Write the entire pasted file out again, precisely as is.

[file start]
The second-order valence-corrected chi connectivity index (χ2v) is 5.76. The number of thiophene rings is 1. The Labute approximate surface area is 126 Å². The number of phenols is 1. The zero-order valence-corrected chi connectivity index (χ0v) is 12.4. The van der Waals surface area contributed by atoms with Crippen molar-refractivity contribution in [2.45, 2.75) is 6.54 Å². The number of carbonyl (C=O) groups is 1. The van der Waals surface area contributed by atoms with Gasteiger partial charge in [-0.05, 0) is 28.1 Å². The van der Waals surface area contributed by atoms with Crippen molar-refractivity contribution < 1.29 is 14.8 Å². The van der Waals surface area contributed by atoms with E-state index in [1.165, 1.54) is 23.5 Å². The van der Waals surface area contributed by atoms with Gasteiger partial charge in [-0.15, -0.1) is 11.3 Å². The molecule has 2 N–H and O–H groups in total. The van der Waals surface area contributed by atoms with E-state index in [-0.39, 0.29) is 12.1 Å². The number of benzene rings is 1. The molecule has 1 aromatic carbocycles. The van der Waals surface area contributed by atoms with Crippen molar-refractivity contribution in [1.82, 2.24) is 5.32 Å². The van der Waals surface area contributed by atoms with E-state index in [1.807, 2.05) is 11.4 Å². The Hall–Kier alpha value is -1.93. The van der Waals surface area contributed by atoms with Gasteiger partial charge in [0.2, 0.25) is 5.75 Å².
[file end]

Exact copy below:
The second-order valence-corrected chi connectivity index (χ2v) is 5.76. The number of thiophene rings is 1. The Labute approximate surface area is 126 Å². The number of phenols is 1. The zero-order valence-corrected chi connectivity index (χ0v) is 12.4. The van der Waals surface area contributed by atoms with Crippen molar-refractivity contribution in [2.45, 2.75) is 6.54 Å². The number of carbonyl (C=O) groups is 1. The van der Waals surface area contributed by atoms with Gasteiger partial charge in [-0.05, 0) is 28.1 Å². The van der Waals surface area contributed by atoms with Crippen molar-refractivity contribution < 1.29 is 14.8 Å². The van der Waals surface area contributed by atoms with E-state index in [1.165, 1.54) is 23.5 Å². The van der Waals surface area contributed by atoms with Gasteiger partial charge in [-0.15, -0.1) is 11.3 Å². The molecule has 2 N–H and O–H groups in total. The van der Waals surface area contributed by atoms with E-state index in [-0.39, 0.29) is 12.1 Å². The number of benzene rings is 1. The molecule has 1 aromatic carbocycles. The van der Waals surface area contributed by atoms with Crippen molar-refractivity contribution in [1.82, 2.24) is 5.32 Å². The van der Waals surface area contributed by atoms with E-state index in [1.807, 2.05) is 11.4 Å². The Hall–Kier alpha value is -1.93. The van der Waals surface area contributed by atoms with Gasteiger partial charge in [0.2, 0.25) is 5.75 Å².